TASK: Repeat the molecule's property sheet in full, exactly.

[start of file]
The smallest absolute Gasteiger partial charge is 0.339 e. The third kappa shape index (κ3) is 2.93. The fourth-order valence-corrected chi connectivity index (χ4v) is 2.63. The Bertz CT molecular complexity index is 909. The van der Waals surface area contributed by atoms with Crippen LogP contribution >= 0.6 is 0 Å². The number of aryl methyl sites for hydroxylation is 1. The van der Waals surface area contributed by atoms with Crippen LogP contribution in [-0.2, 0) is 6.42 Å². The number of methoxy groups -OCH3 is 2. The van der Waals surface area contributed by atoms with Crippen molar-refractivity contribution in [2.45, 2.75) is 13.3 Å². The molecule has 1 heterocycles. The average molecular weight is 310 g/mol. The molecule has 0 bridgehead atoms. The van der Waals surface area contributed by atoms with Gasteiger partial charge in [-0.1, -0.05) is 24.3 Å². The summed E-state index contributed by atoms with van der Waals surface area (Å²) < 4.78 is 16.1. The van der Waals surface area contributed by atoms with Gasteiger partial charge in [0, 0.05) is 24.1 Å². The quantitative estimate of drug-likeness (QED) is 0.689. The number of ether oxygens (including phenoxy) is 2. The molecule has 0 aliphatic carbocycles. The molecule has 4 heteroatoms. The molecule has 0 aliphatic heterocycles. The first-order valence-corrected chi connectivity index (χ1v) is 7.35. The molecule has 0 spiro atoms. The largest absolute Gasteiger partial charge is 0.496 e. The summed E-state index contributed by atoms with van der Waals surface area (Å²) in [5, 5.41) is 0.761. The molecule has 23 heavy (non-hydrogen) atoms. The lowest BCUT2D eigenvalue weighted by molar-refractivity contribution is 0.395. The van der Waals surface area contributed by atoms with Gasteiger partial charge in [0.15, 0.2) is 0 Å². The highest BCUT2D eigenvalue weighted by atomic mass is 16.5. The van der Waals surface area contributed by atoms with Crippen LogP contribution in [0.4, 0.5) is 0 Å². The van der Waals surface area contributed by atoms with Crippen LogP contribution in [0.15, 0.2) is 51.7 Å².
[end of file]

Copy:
The smallest absolute Gasteiger partial charge is 0.339 e. The third kappa shape index (κ3) is 2.93. The fourth-order valence-corrected chi connectivity index (χ4v) is 2.63. The Bertz CT molecular complexity index is 909. The van der Waals surface area contributed by atoms with Crippen LogP contribution >= 0.6 is 0 Å². The number of aryl methyl sites for hydroxylation is 1. The van der Waals surface area contributed by atoms with Crippen LogP contribution in [-0.2, 0) is 6.42 Å². The number of methoxy groups -OCH3 is 2. The van der Waals surface area contributed by atoms with Crippen molar-refractivity contribution in [2.45, 2.75) is 13.3 Å². The molecule has 1 heterocycles. The average molecular weight is 310 g/mol. The molecule has 0 bridgehead atoms. The van der Waals surface area contributed by atoms with Gasteiger partial charge in [-0.1, -0.05) is 24.3 Å². The summed E-state index contributed by atoms with van der Waals surface area (Å²) < 4.78 is 16.1. The van der Waals surface area contributed by atoms with Gasteiger partial charge in [0, 0.05) is 24.1 Å². The quantitative estimate of drug-likeness (QED) is 0.689. The number of ether oxygens (including phenoxy) is 2. The molecule has 0 aliphatic carbocycles. The molecule has 4 heteroatoms. The molecule has 0 aliphatic heterocycles. The first-order valence-corrected chi connectivity index (χ1v) is 7.35. The molecule has 0 spiro atoms. The largest absolute Gasteiger partial charge is 0.496 e. The summed E-state index contributed by atoms with van der Waals surface area (Å²) in [5, 5.41) is 0.761. The molecule has 23 heavy (non-hydrogen) atoms. The lowest BCUT2D eigenvalue weighted by molar-refractivity contribution is 0.395. The van der Waals surface area contributed by atoms with Gasteiger partial charge in [0.15, 0.2) is 0 Å². The highest BCUT2D eigenvalue weighted by atomic mass is 16.5. The van der Waals surface area contributed by atoms with Crippen LogP contribution in [0.4, 0.5) is 0 Å². The van der Waals surface area contributed by atoms with Crippen LogP contribution in [0.15, 0.2) is 51.7 Å².